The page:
The Distinctives of a Reformed Church, Part 1
(Taken from What is a Reformed Church? by Malcolm Watts)
Contributed By Rev. Gabriel Gan
In our day, the term Reformed is used freely and without thought. Great variety exists among churches that claim this title. In many cases, the term means little more than some adherence to the “five points of Calvinism.” The term has lost its great historical richness and depth as the struggles of the Reformation have faded into distant history. The stand taken by the Reformers is virtually forgotten, and many consider it irrelevant today. If, however, we have a true and earnest desire to maintain the faith and fight the adversaries of God’s Word, we would do well to look back to those who so clearly searched the Scriptures and stood firmly for the great truths of the Word of God.
If asked what a Reformed church is, one could give a short biblical answer from 1 Timothy 3:15: “the church of the living God, the pillar and ground of the truth.” A true church, Reformed according to God’s Word, is the dwelling place of God, maintaining and declaring the truth which He has been pleased to reveal. However, over the course of the sixteenth and seventeenth centuries, the term Reformed was understood to have at least three quite specific meanings, so it will be helpful to take a brief look at the historic use of the term.
In the 1500s, people first used Reformed to refer to churches that, under the vigorous preaching of the early Reformers, separated from the corrupt Church of Rome. Churches that embraced Luther’s doctrine soon became known as Reformed. In the mid-1500s, the term assumed a new emphasis: It was used to identify the so-called Calvinist wing of the Reformation.The term Reformed evolved further until it came to identify churches that were Puritan in belief and in practice. The Puritan movement inherited Calvin’s theological legacy but expanded his teaching on law, grace, and the covenants. Believing the visible church was still corrupted by the remains of Popery, Puritans sought even more thorough reformation according to the Word of God.
In all the cases considered above, we can see common distinctives between churches that have been called Reformed. It is true that, proceeding historically, the later Reformed churches were more consistent in the outworking of these principles, yet it is clear that these emphases were present in each. Today, when the term is so loosely used, it is important to consider what these common distinctives were, and to understand that these essential attributes of a Reformed church are what make a biblical church.
1) Scripture Alone (Sola Scriptura): A Reformed church must acknowledge Scripture, God’s written Word, as the sole authoritative expression of the divine will for all aspects of church life.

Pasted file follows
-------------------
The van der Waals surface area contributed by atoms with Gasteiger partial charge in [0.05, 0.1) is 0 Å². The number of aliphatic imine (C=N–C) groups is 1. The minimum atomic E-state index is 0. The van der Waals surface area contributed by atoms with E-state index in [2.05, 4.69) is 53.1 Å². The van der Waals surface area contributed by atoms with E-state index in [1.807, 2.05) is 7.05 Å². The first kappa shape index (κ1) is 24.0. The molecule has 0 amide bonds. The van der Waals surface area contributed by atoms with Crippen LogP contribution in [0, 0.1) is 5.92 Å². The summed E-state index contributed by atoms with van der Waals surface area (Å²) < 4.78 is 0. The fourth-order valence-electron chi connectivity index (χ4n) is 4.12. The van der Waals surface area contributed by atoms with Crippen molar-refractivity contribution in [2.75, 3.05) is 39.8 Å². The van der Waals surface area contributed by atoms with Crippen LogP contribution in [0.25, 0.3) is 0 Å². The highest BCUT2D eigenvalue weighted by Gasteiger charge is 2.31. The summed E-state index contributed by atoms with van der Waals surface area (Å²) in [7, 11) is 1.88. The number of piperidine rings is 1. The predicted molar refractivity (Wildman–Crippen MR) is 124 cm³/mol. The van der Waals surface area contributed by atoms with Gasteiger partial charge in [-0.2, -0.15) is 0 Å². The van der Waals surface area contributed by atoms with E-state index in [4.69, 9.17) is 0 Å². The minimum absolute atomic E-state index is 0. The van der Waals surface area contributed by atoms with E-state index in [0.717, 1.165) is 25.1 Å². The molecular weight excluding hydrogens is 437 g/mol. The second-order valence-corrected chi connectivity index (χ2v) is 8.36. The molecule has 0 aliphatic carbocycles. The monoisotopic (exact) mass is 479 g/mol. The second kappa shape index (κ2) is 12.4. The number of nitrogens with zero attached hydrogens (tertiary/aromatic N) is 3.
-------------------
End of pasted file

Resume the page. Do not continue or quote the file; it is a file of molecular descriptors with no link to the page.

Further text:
The Reformers believed the Scriptures to be the pure Word of God. As Luther put it, they “ascribe[d] the entire Holy Scripture to the Holy Spirit.” As for Calvin, he too affirmed the total veracity of the Scriptures: “We owe to the Scripture the same reverence which we owe to God, because it has proceeded from Him alone, and it has nothing of man mixed with it.”
For the Reformers, then, and also for the later Puritans, the Bible was infallible and inerrant. They consistently upheld its unique authority over the church’s life and mission. The Puritans sought consistently to apply this principle. Whatever lacked biblical authority they declared to be ungodly and unlawful, and they disowned human inventions and traditions.
2) God’s Transcendence: A Reformed church emphasizes the divine sovereignty, majesty, and glory, and therefore the great gulf existing between God in His transcendence and man in his sin and misery.
This was the distinctive doctrine of the Reformation. It was present in Luther’s teaching, but it was even more prominent in Calvin’s. Believing Scripture to be the ultimate source of all true knowledge of God, Calvin sought to ascertain exactly what Scripture revealed, and thus he drew aside the veil, as it were, to show us God in all the glory of His being. “Surely,” he wrote, “his infinity ought to make us afraid to try to measure him by our own senses. Indeed, his spiritual nature forbids our imagining anything earthly or carnal of him. For the same reason, he quite often assigns himself a dwelling place in heaven.”
The Westminster divines, with astonishing precision of thought and language, articulated the truth that God really is God. Consider this grand and awesome statement: “God hath all life, glory, goodness, blessedness, in and of himself; and is alone in and unto himself all-sufficient, not standing in need of any creatures which he hath made, not deriving any glory from them, but only manifesting his own glory, in, by, unto, and upon them: he is the alone foundation of being, of whom, through whom, and to whom, are all things; and hath most sovereign dominion over them, to do by them, for them, or upon them, whatsoever himself pleaseth.” (to be continued…)